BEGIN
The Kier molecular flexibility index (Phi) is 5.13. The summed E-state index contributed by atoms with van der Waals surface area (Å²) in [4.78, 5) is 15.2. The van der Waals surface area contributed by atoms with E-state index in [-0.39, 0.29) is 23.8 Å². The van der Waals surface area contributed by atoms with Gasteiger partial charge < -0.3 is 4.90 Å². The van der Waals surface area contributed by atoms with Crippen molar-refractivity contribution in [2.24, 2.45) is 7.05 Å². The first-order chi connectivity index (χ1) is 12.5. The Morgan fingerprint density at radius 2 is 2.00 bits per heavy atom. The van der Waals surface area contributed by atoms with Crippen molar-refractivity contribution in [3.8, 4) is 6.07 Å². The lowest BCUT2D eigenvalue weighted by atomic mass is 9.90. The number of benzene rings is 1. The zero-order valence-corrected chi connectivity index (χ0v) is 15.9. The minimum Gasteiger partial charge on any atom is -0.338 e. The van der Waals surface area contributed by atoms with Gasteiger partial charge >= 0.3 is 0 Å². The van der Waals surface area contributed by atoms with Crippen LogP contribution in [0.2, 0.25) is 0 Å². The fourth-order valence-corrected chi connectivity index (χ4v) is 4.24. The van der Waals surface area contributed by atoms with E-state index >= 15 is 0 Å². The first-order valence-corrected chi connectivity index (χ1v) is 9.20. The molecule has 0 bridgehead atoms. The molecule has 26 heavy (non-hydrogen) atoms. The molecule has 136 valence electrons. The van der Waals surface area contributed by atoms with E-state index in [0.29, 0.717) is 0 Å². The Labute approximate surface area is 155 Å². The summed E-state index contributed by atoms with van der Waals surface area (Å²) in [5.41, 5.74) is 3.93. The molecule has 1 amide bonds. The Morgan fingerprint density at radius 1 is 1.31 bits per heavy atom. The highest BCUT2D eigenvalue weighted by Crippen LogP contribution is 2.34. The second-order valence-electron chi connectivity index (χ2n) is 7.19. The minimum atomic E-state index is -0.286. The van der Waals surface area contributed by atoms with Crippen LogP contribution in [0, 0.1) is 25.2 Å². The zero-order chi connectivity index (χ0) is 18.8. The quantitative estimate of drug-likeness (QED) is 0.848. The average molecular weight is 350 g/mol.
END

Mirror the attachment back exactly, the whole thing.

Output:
The Kier molecular flexibility index (Phi) is 5.13. The summed E-state index contributed by atoms with van der Waals surface area (Å²) in [4.78, 5) is 15.2. The van der Waals surface area contributed by atoms with E-state index in [-0.39, 0.29) is 23.8 Å². The van der Waals surface area contributed by atoms with Gasteiger partial charge < -0.3 is 4.90 Å². The van der Waals surface area contributed by atoms with Crippen molar-refractivity contribution in [2.24, 2.45) is 7.05 Å². The first-order chi connectivity index (χ1) is 12.5. The Morgan fingerprint density at radius 2 is 2.00 bits per heavy atom. The van der Waals surface area contributed by atoms with Crippen molar-refractivity contribution in [3.8, 4) is 6.07 Å². The lowest BCUT2D eigenvalue weighted by atomic mass is 9.90. The number of benzene rings is 1. The zero-order valence-corrected chi connectivity index (χ0v) is 15.9. The minimum Gasteiger partial charge on any atom is -0.338 e. The van der Waals surface area contributed by atoms with Gasteiger partial charge >= 0.3 is 0 Å². The van der Waals surface area contributed by atoms with Crippen LogP contribution in [0.2, 0.25) is 0 Å². The fourth-order valence-corrected chi connectivity index (χ4v) is 4.24. The van der Waals surface area contributed by atoms with E-state index >= 15 is 0 Å². The first-order valence-corrected chi connectivity index (χ1v) is 9.20. The molecule has 0 bridgehead atoms. The molecule has 26 heavy (non-hydrogen) atoms. The molecule has 136 valence electrons. The van der Waals surface area contributed by atoms with E-state index in [0.29, 0.717) is 0 Å². The Labute approximate surface area is 155 Å². The summed E-state index contributed by atoms with van der Waals surface area (Å²) in [5.41, 5.74) is 3.93. The molecule has 1 amide bonds. The Morgan fingerprint density at radius 1 is 1.31 bits per heavy atom. The highest BCUT2D eigenvalue weighted by Crippen LogP contribution is 2.34. The second-order valence-electron chi connectivity index (χ2n) is 7.19. The minimum atomic E-state index is -0.286. The van der Waals surface area contributed by atoms with Crippen LogP contribution in [0, 0.1) is 25.2 Å². The zero-order chi connectivity index (χ0) is 18.8. The quantitative estimate of drug-likeness (QED) is 0.848. The average molecular weight is 350 g/mol.